New Delhi: Prime Minister Manmohan Singh said India wants the people of North Africa and West Asia to take decisions “free of outside interference”, after the United Nations (UN) authorized the use of air attacks to protect civilians from Libyan leader Moammer Gadhafi’s forces following a month-long uprising against his regime.
Singh’s comment came hours after India abstained from voting on the UN Security Council resolution, seen as the first big test of its diplomatic skills at the UN high table since being elected a non-permanent Security Council member in January.
“We are happy to see our brothers in West Asia and North Africa taking an increasing role in determining their own future,” Singh said at an India Today Conclave in New Delhi on Friday. “These are decisions for countries and their citizens to take for themselves, free of outside interference or coercion. As close neighbours and historical friends, we have a major stake in their peaceful, orderly evolution.”
In New York, deputy permanent representative to the UN, Manjeev Puri, said India has been following the unrest in Libya with “serious concern” and deplored “the use of force (by Gadhafi), which is totally unacceptable”.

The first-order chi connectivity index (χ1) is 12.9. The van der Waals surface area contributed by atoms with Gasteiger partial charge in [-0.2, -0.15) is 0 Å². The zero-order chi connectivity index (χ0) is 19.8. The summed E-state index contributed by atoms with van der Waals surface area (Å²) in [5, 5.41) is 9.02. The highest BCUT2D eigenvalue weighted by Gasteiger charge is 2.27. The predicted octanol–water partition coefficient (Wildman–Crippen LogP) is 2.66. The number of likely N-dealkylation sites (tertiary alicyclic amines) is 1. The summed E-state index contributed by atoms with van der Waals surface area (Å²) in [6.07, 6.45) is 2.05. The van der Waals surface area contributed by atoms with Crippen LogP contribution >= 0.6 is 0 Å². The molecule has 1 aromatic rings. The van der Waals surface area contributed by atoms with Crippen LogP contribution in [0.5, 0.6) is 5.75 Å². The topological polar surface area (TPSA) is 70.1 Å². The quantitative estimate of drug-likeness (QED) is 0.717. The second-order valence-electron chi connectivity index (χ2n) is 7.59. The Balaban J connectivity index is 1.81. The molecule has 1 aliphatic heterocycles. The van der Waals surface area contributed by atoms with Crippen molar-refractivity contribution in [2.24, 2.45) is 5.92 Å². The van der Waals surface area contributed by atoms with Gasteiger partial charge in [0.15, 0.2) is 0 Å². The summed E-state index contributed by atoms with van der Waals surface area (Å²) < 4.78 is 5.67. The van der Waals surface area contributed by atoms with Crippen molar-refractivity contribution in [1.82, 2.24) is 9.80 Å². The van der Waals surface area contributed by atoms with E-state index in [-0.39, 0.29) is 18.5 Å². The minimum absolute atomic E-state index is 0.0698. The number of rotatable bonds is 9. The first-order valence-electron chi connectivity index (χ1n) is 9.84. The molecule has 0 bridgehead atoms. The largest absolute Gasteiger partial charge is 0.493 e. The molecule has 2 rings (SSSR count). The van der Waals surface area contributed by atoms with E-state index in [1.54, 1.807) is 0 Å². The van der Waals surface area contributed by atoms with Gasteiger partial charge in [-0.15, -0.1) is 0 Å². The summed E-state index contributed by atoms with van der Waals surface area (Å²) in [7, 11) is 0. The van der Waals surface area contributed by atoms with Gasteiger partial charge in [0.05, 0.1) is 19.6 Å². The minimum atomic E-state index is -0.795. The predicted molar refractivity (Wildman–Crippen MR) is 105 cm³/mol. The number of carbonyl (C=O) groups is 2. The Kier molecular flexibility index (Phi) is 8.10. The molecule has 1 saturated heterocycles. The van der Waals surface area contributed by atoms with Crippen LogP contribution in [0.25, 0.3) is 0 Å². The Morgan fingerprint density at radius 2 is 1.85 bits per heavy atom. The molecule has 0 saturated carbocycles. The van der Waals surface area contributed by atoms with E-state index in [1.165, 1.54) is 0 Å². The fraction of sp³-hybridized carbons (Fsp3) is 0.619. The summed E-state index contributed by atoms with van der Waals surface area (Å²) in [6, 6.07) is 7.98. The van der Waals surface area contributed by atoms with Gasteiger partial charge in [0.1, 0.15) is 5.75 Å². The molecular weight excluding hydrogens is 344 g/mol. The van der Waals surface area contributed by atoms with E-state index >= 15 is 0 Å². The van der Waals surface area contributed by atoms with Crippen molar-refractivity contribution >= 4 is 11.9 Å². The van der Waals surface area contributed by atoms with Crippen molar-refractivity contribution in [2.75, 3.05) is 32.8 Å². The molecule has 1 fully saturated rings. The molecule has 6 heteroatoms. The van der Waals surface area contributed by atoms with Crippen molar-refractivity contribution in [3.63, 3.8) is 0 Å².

Puri said UN secretary-general Ban Ki-Moon has appointed a special envoy to Libya and the Security Council has not yet received his report. “We must stress the importance of political efforts, including those of the secretary-general’s special envoy, to address the situation,” he said.
The resolution adopted “authorizes far-reaching measures” with “relatively little credible information on the situation”, Puri said. There is no “clarity about details of enforcement measures... It is, of course, very important that there is full respect for sovereignty, unity and territorial integrity of Libya”, he said.
Further, the financial strictures mentioned in the resolution “could impact, directly or through indirect routes” the economic interests of the Libyan people, exacerbating an already difficult situation, he said.
Lalit Mansingh, a former foreign secretary, said India’s position on Friday was consistent with its stance in the past, recalling that the government was against similar strictures against Myanmar.
India’s abstention, along with Brazil and Germany—all aspirants for permanent UN Security Council seats—showed “independence in thinking”, a sign of possible future alignments of emerging powers with permanent members Russia and China than with traditional powers such as Britain, France and the US, Puri said.